In Other Ocean News
From our friends at DFG
Cleaning Abalone Before Traveling to Campsite?
Question: We love to camp at the Gerstle Cove Woodside Campground and eat abalone for dinner. Can we legally clean the abalone at the fish cleaning facility and then drive a mile back up to the campsite to cook them? I am sure the rangers would prefer the abalone guts to be at the cleaning station rather than to be put into the trash cans at the campsite to rot. However, it means driving a mile to the campsite in possession of abalone that are out of the shell. I am afraid the campground workers will not enjoy your answer. (Anonymous)
Answer: Abalone cannot be transported out of the shell. According to DFG Game Warden Tiffany Stinson, abalone should be cleaned at the campsite where they will be consumed. Place the trimmings and guts in a bag to throw away later. If you are stopped in transit with abalone removed from the shell, it will be a violation. The regulations state: Abalone Possession and Transportation: Abalones shall not be removed from their shell, except when being prepared for immediate consumption (CCR Title 14, Section 29.15(g).
Horny Dolphin Alert - Cayman Islands (editors note: I've seen a few dolphin/human humping videos, I won't show you the best, but yeah it does exist - watch the video)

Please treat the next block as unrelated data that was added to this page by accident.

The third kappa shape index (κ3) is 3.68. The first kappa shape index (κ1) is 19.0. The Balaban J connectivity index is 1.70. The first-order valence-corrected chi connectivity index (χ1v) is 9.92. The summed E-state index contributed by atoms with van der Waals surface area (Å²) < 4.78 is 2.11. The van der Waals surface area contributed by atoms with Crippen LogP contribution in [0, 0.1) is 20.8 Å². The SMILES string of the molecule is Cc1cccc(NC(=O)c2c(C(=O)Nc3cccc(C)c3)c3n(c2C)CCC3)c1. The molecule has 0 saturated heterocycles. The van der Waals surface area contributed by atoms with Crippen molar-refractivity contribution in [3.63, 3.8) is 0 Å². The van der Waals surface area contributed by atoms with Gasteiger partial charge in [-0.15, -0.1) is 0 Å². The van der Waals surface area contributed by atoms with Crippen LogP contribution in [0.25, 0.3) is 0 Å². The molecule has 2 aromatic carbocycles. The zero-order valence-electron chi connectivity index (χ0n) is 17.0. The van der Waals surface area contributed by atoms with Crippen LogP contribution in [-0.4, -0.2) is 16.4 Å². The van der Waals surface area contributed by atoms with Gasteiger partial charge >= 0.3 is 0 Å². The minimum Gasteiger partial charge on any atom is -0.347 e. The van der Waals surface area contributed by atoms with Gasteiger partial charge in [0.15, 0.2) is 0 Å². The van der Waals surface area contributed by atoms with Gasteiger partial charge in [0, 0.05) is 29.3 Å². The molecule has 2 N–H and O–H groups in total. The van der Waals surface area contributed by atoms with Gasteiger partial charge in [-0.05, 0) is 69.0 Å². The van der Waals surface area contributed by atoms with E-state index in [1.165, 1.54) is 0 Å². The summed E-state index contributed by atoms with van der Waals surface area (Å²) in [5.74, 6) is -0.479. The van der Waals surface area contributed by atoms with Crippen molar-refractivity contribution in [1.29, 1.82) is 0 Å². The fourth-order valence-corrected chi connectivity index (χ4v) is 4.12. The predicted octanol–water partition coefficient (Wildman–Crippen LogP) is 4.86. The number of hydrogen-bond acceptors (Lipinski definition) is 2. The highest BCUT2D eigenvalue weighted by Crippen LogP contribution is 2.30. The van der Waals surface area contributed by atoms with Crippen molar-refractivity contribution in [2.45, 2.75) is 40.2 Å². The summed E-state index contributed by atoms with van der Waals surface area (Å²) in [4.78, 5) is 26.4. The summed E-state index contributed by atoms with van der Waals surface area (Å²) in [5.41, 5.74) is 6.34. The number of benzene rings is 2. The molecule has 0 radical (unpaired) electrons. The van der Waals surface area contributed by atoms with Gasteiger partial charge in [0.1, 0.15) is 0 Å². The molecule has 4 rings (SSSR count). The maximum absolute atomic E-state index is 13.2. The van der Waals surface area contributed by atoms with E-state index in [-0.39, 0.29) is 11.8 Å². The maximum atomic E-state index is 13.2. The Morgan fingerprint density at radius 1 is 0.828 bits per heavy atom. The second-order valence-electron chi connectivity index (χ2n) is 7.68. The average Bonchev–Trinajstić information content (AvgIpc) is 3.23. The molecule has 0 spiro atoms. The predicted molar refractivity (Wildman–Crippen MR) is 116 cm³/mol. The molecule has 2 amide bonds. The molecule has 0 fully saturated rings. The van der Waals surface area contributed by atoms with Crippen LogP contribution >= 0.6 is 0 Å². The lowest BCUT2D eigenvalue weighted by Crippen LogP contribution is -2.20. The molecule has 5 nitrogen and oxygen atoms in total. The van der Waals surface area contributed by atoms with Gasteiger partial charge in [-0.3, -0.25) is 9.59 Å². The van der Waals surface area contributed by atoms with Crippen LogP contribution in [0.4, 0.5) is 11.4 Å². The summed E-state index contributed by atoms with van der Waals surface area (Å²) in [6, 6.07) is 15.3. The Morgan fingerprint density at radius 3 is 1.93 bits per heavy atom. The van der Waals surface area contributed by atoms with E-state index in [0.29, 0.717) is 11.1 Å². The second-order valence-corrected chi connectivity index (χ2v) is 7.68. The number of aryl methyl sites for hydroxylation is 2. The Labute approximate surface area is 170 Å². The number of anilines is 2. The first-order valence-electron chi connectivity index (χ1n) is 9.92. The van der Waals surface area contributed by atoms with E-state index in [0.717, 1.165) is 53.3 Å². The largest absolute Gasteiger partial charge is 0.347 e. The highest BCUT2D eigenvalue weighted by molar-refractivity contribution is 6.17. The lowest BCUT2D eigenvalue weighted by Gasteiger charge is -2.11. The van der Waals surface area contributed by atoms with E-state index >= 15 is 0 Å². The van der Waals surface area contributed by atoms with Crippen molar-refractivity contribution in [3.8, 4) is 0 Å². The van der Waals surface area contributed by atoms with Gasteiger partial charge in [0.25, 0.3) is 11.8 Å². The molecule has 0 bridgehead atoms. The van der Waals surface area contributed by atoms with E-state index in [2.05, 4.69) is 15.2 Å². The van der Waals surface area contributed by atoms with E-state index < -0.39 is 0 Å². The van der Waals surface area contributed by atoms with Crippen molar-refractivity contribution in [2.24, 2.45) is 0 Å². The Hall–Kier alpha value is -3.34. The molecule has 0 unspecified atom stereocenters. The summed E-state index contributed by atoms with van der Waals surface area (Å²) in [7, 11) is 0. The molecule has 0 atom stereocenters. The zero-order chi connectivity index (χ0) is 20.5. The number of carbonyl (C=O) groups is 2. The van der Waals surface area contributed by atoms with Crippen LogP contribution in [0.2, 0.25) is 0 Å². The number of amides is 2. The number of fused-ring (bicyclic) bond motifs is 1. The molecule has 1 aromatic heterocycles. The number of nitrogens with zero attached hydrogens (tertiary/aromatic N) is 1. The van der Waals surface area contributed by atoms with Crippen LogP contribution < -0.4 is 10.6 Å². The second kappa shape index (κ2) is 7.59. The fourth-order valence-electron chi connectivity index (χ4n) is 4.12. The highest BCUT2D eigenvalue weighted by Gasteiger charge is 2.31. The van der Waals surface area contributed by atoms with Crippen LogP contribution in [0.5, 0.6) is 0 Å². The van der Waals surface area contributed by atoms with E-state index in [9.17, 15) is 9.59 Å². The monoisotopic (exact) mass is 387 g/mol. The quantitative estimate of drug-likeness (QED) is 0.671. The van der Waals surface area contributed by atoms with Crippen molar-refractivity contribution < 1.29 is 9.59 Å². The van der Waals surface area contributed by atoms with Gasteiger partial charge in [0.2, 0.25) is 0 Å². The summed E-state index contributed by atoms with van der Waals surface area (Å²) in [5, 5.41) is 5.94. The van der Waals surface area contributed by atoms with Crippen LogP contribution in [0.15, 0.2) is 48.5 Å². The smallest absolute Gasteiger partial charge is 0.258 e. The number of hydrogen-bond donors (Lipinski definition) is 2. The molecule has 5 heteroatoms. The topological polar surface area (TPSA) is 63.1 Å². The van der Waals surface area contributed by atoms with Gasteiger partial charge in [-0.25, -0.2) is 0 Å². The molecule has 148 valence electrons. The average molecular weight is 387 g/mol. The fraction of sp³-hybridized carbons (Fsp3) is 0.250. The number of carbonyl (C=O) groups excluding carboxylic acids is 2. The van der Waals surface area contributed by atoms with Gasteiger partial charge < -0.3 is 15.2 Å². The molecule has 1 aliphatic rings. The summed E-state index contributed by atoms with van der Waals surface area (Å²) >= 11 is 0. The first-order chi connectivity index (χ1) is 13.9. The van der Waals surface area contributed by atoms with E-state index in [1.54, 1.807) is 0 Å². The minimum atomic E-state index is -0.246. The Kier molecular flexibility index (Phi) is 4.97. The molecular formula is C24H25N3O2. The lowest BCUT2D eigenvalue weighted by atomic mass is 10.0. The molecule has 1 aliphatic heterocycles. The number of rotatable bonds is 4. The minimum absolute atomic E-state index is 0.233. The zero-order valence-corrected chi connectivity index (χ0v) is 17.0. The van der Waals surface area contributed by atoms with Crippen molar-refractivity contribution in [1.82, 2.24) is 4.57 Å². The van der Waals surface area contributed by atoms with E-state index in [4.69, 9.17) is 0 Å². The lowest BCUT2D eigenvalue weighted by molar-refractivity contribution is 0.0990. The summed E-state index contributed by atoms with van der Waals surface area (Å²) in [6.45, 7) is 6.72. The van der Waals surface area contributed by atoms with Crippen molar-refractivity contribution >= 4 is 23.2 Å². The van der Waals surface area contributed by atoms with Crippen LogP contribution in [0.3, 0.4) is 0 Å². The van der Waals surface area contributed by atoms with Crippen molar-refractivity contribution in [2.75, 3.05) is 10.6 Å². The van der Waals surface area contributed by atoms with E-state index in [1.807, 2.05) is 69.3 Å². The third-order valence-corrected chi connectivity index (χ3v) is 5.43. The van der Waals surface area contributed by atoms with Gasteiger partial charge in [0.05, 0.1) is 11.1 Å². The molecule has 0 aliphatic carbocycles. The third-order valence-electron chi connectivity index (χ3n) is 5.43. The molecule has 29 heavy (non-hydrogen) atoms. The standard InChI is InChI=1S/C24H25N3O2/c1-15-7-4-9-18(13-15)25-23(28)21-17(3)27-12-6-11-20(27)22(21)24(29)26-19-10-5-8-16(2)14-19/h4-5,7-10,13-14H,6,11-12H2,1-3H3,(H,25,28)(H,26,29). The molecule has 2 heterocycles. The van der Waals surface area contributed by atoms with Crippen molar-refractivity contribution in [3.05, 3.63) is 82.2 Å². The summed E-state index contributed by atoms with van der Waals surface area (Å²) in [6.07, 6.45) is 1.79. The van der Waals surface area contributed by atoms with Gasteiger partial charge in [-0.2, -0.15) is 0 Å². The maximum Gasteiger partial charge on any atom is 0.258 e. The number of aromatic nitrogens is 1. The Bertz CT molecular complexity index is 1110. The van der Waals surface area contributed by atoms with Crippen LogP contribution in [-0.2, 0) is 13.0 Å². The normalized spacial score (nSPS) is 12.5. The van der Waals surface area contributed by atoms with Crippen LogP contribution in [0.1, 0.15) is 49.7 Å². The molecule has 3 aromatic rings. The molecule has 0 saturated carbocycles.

The Cayman Islands Department of Environment is stepping up its appeal to the public to avoid feeding or interacting with an amorous solitary dolphin that has been approaching snorkellers, swimmers and scuba divers in the waters off Grand Cayman.
2,000-year-old Roman shipwreck discovered, food intact
One of the best preserved shipwrecks ever found has been discovered off the Italian coast.
Divers say they have discovered a ship off the coast of Italy which they believe is about 2,000 years old.
The ship, which was found in the sea off the town on Varazze in the province of Liguria, is thought to be a Roman-era commercial vessel.
A search for the shipwreck was launched after local fisherman revealed they kept finding pieces of pottery in their nets.
The divers found the wreck so well preserved even the food, still sealed in over 200 pots, is intact.
‘The peculiarity of this is that the wreck could be almost intact,’ Lt Col Francesco Schilardi of the police divers’ group told the BBC.
‘We believe it dates to sometime between the 1st Century BC and the 1st Century AD,’ Researchers believe the mud on the seabed protected the wreck. Test on some of the recovered jars revealed they contained pickled fish, grain, wine and oil. The foodstuffs were traded in Spain for other goods.
‘There are some broken jars around the wreck, but we believe that most of the amphorae inside the ship are still sealed and food filled,” said Lt. Col. Schilardi.
The ship is thought to have travelled on trade routes between Spain and what is now central Italy and was loaded with more than 200 clay amphorae likely to have contained fish, wine, oil and grain.